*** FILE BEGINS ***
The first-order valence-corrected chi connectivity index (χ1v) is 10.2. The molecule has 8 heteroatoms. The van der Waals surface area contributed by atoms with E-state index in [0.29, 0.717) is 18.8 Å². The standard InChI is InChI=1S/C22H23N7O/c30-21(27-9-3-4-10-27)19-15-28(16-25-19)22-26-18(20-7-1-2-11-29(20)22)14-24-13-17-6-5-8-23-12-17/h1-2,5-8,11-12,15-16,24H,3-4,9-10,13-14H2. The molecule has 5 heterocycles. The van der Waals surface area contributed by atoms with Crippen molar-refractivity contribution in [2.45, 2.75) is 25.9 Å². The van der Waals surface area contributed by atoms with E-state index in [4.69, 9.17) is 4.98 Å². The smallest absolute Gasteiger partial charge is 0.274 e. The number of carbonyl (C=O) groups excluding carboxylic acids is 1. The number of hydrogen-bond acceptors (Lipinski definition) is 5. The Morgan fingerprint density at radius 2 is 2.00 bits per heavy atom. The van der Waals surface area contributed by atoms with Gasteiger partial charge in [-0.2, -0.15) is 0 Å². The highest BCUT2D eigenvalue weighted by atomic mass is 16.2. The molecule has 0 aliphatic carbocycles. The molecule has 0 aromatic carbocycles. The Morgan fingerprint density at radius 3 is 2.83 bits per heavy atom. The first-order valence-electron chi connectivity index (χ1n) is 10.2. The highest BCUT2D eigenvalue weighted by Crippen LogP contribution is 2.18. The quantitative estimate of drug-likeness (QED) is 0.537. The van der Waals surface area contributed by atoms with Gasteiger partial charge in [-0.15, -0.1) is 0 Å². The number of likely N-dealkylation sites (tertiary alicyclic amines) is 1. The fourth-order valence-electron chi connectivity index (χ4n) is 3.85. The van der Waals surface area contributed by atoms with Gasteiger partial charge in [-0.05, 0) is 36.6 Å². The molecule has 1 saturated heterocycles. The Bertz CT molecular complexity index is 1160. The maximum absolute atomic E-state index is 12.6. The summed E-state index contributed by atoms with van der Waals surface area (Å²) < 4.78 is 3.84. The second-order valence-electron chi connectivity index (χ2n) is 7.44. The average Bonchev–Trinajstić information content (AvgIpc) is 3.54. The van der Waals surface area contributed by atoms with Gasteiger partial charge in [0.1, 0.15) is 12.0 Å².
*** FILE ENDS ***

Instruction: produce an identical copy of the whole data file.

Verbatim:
The first-order valence-corrected chi connectivity index (χ1v) is 10.2. The molecule has 8 heteroatoms. The van der Waals surface area contributed by atoms with E-state index in [0.29, 0.717) is 18.8 Å². The standard InChI is InChI=1S/C22H23N7O/c30-21(27-9-3-4-10-27)19-15-28(16-25-19)22-26-18(20-7-1-2-11-29(20)22)14-24-13-17-6-5-8-23-12-17/h1-2,5-8,11-12,15-16,24H,3-4,9-10,13-14H2. The molecule has 5 heterocycles. The van der Waals surface area contributed by atoms with Crippen molar-refractivity contribution in [2.45, 2.75) is 25.9 Å². The van der Waals surface area contributed by atoms with E-state index in [4.69, 9.17) is 4.98 Å². The smallest absolute Gasteiger partial charge is 0.274 e. The number of carbonyl (C=O) groups excluding carboxylic acids is 1. The number of hydrogen-bond acceptors (Lipinski definition) is 5. The Morgan fingerprint density at radius 2 is 2.00 bits per heavy atom. The van der Waals surface area contributed by atoms with Gasteiger partial charge in [-0.2, -0.15) is 0 Å². The highest BCUT2D eigenvalue weighted by atomic mass is 16.2. The molecule has 0 aliphatic carbocycles. The molecule has 0 aromatic carbocycles. The Morgan fingerprint density at radius 3 is 2.83 bits per heavy atom. The first-order valence-electron chi connectivity index (χ1n) is 10.2. The highest BCUT2D eigenvalue weighted by Crippen LogP contribution is 2.18. The quantitative estimate of drug-likeness (QED) is 0.537. The van der Waals surface area contributed by atoms with Gasteiger partial charge in [-0.15, -0.1) is 0 Å². The number of likely N-dealkylation sites (tertiary alicyclic amines) is 1. The fourth-order valence-electron chi connectivity index (χ4n) is 3.85. The van der Waals surface area contributed by atoms with Gasteiger partial charge in [-0.05, 0) is 36.6 Å². The molecule has 1 saturated heterocycles. The Bertz CT molecular complexity index is 1160. The maximum absolute atomic E-state index is 12.6. The summed E-state index contributed by atoms with van der Waals surface area (Å²) < 4.78 is 3.84. The second-order valence-electron chi connectivity index (χ2n) is 7.44. The average Bonchev–Trinajstić information content (AvgIpc) is 3.54. The van der Waals surface area contributed by atoms with Gasteiger partial charge in [0.1, 0.15) is 12.0 Å².